• The public University of Delaware was founded in 1743 (in Pennsylvania!) as a private academy to educate ministers and was moved to Delaware in 1765. Its first class boasted three students who went on to sign the Declaration of Independence, one of whom also signed the U.S. Constitution. UD’s colors of blue and gold were taken from the Delaware State flag, which got them from the colors of George Washington’s uniform. They also represent the colors of the flag of Delaware’s first Swedish colonists.

  • In 1749, Benjamin Franklin formed the Academy and Charitable School that became the University of Pennsylvania. Franklin served as its president and then as a trustee until 1790. His goal, considered radical for the times, was to offer something like a modern liberal arts curriculum to train students for business, government, and public service rather than for the ministry. The first medical school in the colonies was established at Penn in 1765.

  • The now-renowned Jubilee Singers of Fisk University left their almost-bankrupt campus in 1871 to try to raise enough money to keep their HBCU open by embarking on a tour that introduced the world to traditional spirituals. They succeeded. Decades later, Charles Spurgeon Johnson, the intellectual architect of the Harlem Renaissance, became a professor at Fisk and later its first African-American president in 1946. He eventually brought to Fisk a number of Harlem Renaissance stars, like Aaron Douglas, James Weldon Johnson, and Arna Bontemps.

I know that one reason I chose the college I did for my undergraduate studies was because of its history as the only Ivy League school that was coeducational from its founding. That was important to me and to my father, who had graduated from an Ivy School that did not have a similar history. Sometimes history–even if it happened a couple of hundred years ago–can make a difference. Will it make a difference to your kid? Question 1 on the College Profile Worksheet asks your kid to jot down a brief history of the college, as told on the college’s website.

2. Claims About the College

And here’s what Question 2 is about, as we wrote to high school students in the workbook:

You might have noticed some “firsts” in the website’s explanation of the college’s history (e.g., the first public university in the South, the first college to award a bachelor’s degree to a woman, etc.), but there might be another section of the website devoted to “firsts” and to other claims about how great the college is. It is always useful to read these and to consider how persuaded you are that these claims make a college great. Personally, we are swept away sometimes by how impressive a college is, and sometimes we are not very impressed at all. It is worthwhile, though, to see how good a story a college can tell about itself when it tries really hard to do so.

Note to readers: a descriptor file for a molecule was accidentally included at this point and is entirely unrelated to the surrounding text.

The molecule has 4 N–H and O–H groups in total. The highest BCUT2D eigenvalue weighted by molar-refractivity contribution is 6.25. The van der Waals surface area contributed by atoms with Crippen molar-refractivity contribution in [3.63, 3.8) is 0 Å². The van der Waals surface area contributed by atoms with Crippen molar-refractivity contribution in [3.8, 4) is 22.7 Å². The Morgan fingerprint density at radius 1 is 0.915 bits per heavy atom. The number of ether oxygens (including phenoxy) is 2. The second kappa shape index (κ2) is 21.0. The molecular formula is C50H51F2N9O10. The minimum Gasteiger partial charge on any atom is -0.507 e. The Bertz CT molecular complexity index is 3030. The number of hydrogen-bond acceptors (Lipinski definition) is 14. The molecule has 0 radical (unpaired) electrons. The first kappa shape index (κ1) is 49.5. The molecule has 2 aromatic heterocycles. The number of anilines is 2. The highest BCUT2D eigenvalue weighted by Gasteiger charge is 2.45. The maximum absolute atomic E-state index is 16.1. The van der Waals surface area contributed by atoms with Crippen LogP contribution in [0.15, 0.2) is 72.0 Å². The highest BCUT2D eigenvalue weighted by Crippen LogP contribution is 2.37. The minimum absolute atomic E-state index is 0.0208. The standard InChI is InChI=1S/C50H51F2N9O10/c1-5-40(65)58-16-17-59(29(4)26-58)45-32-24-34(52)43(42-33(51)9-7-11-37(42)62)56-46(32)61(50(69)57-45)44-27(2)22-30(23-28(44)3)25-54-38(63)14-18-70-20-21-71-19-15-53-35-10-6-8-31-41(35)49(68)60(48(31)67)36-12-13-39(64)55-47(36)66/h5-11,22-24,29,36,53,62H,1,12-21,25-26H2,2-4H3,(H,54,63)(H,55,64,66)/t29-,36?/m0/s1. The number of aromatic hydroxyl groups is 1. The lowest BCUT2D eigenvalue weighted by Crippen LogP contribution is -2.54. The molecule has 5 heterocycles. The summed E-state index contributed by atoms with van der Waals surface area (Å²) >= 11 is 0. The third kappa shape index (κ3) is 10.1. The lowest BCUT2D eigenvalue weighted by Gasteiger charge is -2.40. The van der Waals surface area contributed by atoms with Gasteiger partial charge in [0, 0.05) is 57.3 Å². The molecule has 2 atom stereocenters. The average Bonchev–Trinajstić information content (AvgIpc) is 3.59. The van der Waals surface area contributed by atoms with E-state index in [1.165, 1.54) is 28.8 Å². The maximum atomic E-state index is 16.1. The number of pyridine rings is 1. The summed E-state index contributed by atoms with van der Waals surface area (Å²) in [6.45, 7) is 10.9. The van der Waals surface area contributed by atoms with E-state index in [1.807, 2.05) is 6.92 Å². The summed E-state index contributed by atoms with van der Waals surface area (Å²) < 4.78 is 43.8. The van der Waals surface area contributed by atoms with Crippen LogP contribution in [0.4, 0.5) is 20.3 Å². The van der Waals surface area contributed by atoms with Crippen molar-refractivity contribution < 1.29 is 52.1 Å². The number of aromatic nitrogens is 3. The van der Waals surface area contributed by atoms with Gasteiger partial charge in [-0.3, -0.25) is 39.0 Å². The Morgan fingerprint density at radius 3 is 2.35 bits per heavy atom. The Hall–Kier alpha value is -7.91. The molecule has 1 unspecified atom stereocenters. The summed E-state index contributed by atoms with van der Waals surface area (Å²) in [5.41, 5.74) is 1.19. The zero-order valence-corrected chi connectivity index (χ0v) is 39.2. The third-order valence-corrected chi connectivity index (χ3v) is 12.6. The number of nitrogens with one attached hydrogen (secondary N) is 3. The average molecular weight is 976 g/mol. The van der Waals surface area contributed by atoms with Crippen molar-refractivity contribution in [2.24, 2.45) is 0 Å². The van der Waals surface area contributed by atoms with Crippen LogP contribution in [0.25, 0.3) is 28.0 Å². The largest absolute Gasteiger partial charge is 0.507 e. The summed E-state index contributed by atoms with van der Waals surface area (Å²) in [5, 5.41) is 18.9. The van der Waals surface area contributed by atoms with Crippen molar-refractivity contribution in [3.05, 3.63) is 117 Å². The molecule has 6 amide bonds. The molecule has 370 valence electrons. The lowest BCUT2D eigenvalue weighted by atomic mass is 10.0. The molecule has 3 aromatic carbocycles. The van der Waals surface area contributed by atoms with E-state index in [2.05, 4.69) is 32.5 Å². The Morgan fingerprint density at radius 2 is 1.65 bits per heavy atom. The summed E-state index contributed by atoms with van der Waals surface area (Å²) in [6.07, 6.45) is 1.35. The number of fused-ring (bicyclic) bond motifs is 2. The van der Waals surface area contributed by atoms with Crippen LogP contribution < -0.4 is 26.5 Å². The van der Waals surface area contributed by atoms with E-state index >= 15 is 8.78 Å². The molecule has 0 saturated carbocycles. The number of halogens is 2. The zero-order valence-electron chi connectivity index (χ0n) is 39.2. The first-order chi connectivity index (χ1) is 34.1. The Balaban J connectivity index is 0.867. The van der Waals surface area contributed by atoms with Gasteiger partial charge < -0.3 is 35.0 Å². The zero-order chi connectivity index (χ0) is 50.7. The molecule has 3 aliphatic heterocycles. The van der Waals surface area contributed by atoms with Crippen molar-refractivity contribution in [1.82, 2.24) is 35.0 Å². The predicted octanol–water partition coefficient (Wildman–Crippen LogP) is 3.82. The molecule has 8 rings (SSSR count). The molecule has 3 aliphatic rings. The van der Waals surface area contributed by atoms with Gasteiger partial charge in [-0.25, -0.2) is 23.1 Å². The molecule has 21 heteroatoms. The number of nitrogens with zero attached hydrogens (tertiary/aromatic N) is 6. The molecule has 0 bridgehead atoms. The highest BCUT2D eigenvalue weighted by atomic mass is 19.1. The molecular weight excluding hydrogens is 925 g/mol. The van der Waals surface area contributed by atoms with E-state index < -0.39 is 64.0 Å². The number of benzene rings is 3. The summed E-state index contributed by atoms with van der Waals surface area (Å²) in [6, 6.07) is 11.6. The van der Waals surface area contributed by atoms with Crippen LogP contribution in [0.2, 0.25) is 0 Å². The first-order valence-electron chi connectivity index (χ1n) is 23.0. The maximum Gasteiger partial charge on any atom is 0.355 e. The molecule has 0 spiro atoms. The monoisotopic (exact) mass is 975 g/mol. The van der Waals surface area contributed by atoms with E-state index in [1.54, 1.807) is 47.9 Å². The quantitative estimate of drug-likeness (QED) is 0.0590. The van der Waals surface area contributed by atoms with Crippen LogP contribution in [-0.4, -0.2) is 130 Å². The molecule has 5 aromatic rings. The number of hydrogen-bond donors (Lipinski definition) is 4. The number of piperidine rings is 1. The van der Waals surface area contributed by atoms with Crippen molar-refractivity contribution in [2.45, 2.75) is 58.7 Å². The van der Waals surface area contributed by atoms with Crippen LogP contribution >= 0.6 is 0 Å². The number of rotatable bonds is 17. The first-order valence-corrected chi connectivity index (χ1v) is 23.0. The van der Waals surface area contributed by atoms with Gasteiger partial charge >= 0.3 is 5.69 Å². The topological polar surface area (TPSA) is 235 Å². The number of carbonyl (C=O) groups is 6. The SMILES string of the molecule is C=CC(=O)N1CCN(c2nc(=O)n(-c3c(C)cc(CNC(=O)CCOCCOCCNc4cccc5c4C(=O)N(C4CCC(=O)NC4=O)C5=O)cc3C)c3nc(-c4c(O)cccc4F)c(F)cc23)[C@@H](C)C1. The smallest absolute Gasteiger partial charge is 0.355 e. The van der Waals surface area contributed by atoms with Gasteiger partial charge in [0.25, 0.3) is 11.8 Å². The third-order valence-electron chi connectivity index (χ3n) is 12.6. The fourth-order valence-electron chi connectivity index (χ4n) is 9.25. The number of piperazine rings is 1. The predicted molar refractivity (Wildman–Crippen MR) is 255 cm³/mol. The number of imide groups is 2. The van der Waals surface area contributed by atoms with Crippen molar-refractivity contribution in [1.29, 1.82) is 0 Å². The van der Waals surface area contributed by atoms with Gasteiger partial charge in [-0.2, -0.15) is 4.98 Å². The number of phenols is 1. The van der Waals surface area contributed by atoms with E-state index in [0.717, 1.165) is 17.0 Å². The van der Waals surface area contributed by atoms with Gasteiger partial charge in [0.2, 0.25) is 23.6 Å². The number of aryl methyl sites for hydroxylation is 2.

One feature of many of these brag lists is how highly ranked, nationally and even internationally, various academic departments are (e.g., the ninth-best electrical engineering department in the U.S., in the top 20 departments of political science nationwide, etc.). You might not find these claims too interesting–unless you want to major in a department that is highly ranked. . . .

And what about the rankings of colleges that are done by various well-known organizations and popular publications? If a college gets a high ranking on one list or another, it will usually publicize that ranking on its website. When looking at such rankings, remember that different ranking systems base their rankings on different factors–some of which might be of no interest at all to you. So look at rankings if you wish (because it is actually rather hard to ignore them), but keep in mind that college rankings won’t tell you how you will fit into that campus?academically or socially. And it’s that “fit” that will determine just how happy you will be.

Will any of these claims make a difference to your kid? Or to you? Question 2 on the College Profile Worksheet asks your kid to jot down any “firsts,” any top-ranked departments, etc., as publicized on the college’s website.

3. Type of College

For many parents, the type of college–that is, public, private nonprofit, a public/private mix in a large university, or private for-profit–will make all the difference. (Often, that is because of the perceived difference in the price tag of a degree from a public and a private college.) The workbook fully explains these different types of colleges in case your kid does not know the difference–as, we find, is often the case for many high schoolers. One of the most important types of colleges for kids to understand is the public flagship university (a subset of public colleges) and one of the most interesting is the public/private mix. Here is what we wrote about those two types: